Another quality that contributes to the Arabian’s popularity is its personality. Although Arabians are often known as high-strung horses, they are also kind and intelligent. Their intelligence makes them easy to train, while their gentle, personable natures make them bond more easily with their owners and handlers. The result is a horse that learns quickly and is eager to please.

The star of Walter Farley’s book The Black Stallion is probably the best-known Arabian horse in popular culture. The Black Stallion is a children’s novel about a boy who is stranded on a desert island where he befriends a wild Arabian stallion, and when he is rescued, brings the horse home with him. The book became wildly popular after it was published in 1941, and inspired an entire series of books about this popular Arabian and his progeny.

The Arabian horse has been so influential on the breeding of horses over the centuries that many other breeds, such as the Thoroughbred and the Missouri Fox Trotter, were created by mixing Arabians with other breeds. To this day, the Arabian horse remains many horse people’s favorite breed of horse.

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Discussion Comments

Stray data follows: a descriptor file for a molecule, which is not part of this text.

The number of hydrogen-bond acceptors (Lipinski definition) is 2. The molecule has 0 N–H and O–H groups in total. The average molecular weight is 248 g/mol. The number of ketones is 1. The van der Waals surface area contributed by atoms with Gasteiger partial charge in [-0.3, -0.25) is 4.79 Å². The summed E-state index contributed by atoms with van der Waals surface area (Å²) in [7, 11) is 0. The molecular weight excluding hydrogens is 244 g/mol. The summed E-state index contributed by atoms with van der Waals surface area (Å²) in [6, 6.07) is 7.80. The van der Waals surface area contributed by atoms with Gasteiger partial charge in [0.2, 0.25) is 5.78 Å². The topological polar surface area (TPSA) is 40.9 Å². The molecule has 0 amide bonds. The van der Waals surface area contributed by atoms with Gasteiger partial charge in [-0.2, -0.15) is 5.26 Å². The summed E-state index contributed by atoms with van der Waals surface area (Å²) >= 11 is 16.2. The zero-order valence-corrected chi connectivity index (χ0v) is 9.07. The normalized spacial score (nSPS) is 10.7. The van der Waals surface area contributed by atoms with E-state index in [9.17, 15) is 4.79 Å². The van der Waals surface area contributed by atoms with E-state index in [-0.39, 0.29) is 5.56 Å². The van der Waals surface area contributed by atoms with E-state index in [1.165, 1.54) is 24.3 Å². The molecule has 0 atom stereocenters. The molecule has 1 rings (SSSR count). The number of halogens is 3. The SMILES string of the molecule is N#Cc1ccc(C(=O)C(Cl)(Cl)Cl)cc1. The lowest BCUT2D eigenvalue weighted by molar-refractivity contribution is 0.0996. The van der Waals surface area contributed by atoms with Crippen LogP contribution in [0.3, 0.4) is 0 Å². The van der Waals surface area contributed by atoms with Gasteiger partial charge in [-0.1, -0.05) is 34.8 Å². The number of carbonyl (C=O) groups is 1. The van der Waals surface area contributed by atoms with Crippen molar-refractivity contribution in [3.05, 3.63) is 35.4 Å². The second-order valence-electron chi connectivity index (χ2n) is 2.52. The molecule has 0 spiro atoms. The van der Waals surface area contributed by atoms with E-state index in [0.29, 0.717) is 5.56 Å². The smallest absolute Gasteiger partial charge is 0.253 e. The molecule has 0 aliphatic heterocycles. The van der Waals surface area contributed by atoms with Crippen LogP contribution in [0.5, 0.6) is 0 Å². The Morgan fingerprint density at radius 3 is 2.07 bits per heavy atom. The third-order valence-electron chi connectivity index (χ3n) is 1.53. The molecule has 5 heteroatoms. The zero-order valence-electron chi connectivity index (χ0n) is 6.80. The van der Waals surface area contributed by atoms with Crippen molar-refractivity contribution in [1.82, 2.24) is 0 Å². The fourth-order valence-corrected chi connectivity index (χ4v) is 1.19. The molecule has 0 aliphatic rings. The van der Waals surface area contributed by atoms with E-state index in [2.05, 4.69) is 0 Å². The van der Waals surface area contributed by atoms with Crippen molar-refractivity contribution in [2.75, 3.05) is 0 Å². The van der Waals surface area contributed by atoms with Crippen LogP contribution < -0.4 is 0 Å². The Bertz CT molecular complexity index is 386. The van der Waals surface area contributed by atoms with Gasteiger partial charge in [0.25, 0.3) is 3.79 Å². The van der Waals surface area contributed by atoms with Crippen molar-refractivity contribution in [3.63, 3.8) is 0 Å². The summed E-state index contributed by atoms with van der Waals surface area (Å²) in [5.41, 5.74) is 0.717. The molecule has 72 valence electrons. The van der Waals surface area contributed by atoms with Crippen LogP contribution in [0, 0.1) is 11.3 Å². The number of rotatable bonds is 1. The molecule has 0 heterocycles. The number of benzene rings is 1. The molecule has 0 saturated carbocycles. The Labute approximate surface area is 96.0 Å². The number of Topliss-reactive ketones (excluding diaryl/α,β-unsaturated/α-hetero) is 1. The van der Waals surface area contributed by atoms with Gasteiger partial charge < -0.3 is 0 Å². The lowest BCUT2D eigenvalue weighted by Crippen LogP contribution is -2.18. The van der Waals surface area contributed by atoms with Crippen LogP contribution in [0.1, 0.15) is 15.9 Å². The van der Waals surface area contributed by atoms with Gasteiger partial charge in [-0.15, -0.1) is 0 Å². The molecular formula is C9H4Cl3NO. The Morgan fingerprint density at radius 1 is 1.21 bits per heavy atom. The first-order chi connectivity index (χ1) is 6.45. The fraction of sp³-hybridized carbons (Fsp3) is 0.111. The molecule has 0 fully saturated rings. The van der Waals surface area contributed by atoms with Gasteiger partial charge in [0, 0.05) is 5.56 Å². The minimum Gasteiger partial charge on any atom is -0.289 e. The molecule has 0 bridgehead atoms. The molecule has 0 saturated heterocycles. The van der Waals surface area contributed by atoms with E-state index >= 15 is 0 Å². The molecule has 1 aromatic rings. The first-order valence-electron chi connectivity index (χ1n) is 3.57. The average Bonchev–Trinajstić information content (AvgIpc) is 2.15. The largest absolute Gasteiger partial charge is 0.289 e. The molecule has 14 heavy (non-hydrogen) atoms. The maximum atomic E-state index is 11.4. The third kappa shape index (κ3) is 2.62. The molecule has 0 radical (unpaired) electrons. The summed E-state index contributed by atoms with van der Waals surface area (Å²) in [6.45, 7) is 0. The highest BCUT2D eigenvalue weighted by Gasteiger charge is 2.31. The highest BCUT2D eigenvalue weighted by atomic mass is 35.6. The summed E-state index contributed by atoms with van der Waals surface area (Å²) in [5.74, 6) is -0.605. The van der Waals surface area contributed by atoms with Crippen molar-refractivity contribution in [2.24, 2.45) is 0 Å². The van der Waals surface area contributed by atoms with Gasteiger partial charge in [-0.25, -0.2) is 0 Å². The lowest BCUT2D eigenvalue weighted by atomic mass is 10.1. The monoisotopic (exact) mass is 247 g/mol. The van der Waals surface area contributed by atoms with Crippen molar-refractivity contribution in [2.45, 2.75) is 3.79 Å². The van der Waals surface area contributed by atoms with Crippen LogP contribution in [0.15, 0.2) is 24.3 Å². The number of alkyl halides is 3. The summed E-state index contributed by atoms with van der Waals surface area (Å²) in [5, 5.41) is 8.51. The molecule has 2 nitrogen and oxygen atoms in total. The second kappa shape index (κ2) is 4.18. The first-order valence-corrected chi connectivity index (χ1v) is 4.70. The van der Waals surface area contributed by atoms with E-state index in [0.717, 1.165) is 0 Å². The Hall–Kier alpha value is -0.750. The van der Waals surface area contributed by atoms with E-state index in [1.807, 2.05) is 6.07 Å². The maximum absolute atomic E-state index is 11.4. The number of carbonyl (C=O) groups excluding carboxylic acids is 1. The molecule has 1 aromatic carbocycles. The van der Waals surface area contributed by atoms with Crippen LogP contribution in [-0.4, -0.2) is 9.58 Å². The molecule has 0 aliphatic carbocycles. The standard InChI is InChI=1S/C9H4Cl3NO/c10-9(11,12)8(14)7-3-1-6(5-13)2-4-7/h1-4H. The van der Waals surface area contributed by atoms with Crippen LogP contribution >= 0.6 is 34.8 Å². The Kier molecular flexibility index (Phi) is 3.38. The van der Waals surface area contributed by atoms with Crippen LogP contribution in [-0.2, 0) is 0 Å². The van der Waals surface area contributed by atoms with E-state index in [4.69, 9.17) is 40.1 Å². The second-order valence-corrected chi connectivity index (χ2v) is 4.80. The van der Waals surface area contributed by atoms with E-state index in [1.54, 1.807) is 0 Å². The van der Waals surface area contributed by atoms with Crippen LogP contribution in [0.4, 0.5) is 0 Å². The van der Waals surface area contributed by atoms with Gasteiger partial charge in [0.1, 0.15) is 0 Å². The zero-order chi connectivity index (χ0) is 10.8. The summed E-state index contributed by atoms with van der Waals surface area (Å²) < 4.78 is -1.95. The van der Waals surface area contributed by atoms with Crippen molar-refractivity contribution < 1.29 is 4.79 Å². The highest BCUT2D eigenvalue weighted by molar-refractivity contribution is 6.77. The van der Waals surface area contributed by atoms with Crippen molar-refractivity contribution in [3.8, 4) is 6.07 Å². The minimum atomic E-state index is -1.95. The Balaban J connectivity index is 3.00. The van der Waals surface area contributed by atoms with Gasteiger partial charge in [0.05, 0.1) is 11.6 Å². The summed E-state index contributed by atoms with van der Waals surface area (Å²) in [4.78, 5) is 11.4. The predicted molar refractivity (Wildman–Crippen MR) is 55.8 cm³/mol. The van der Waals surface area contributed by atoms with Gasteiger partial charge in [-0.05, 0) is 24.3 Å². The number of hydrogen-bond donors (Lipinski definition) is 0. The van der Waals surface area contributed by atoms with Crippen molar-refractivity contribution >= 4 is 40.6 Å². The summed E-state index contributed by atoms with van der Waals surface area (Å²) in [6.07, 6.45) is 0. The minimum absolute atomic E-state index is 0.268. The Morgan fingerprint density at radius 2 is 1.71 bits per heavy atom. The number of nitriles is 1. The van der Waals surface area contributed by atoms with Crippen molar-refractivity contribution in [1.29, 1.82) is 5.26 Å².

I actually know a lot of men that show Arabian horses and do extremely well at Nationals and World. They're not as fragile as they seem and are some of the most loving horses I have ever had. After owning Arabians, I would not own any other breed.

They do not cost a lot unless you're getting ripped. If you want a DA Valentino baby, then yeah, you're going to pay upwards of $75,000. If you can breed the filly or sell breedings from a stud, you can get your money back out of it. My baby is out of Aladdin and cost about $5,000. It's not a lot of money if you're serious about what you're doing.


@Mor - I can see your point about the size of the breed, but otherwise I'm not sure there's a need to mix the Arabian breed with other horses in order to get some kind of hybrid.